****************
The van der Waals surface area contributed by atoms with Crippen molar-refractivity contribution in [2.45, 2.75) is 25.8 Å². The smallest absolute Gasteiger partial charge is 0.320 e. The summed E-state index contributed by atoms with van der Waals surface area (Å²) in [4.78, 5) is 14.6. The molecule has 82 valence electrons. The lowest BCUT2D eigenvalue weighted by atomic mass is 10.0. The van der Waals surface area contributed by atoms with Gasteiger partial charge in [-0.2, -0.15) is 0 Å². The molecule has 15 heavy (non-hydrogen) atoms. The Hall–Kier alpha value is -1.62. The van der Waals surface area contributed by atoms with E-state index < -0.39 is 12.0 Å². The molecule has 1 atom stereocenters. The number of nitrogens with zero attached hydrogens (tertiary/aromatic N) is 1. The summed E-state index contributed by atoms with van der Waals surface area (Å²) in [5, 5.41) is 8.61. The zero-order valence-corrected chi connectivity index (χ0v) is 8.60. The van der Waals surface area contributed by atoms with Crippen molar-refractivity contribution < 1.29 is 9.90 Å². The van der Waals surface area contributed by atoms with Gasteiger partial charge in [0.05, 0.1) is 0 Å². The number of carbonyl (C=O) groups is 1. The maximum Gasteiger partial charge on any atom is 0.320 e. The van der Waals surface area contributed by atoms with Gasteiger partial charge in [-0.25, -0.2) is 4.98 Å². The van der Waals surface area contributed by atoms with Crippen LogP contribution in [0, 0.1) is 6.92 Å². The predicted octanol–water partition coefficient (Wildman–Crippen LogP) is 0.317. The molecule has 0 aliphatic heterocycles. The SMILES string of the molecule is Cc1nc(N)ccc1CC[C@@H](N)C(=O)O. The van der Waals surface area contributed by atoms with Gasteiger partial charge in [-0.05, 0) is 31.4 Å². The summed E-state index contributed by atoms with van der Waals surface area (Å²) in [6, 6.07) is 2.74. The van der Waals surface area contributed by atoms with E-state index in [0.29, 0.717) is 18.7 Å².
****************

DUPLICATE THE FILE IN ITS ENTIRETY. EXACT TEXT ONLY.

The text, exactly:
The van der Waals surface area contributed by atoms with Crippen molar-refractivity contribution in [2.45, 2.75) is 25.8 Å². The smallest absolute Gasteiger partial charge is 0.320 e. The summed E-state index contributed by atoms with van der Waals surface area (Å²) in [4.78, 5) is 14.6. The molecule has 82 valence electrons. The lowest BCUT2D eigenvalue weighted by atomic mass is 10.0. The van der Waals surface area contributed by atoms with Gasteiger partial charge in [-0.2, -0.15) is 0 Å². The molecule has 15 heavy (non-hydrogen) atoms. The Hall–Kier alpha value is -1.62. The van der Waals surface area contributed by atoms with E-state index < -0.39 is 12.0 Å². The molecule has 1 atom stereocenters. The number of nitrogens with zero attached hydrogens (tertiary/aromatic N) is 1. The summed E-state index contributed by atoms with van der Waals surface area (Å²) in [5, 5.41) is 8.61. The zero-order valence-corrected chi connectivity index (χ0v) is 8.60. The van der Waals surface area contributed by atoms with Crippen molar-refractivity contribution < 1.29 is 9.90 Å². The van der Waals surface area contributed by atoms with Gasteiger partial charge in [0.05, 0.1) is 0 Å². The number of carbonyl (C=O) groups is 1. The maximum Gasteiger partial charge on any atom is 0.320 e. The van der Waals surface area contributed by atoms with Gasteiger partial charge in [-0.25, -0.2) is 4.98 Å². The van der Waals surface area contributed by atoms with Crippen LogP contribution in [0, 0.1) is 6.92 Å². The predicted octanol–water partition coefficient (Wildman–Crippen LogP) is 0.317. The molecule has 0 aliphatic heterocycles. The SMILES string of the molecule is Cc1nc(N)ccc1CC[C@@H](N)C(=O)O. The van der Waals surface area contributed by atoms with Gasteiger partial charge in [-0.05, 0) is 31.4 Å². The summed E-state index contributed by atoms with van der Waals surface area (Å²) in [6, 6.07) is 2.74. The van der Waals surface area contributed by atoms with E-state index in [0.29, 0.717) is 18.7 Å².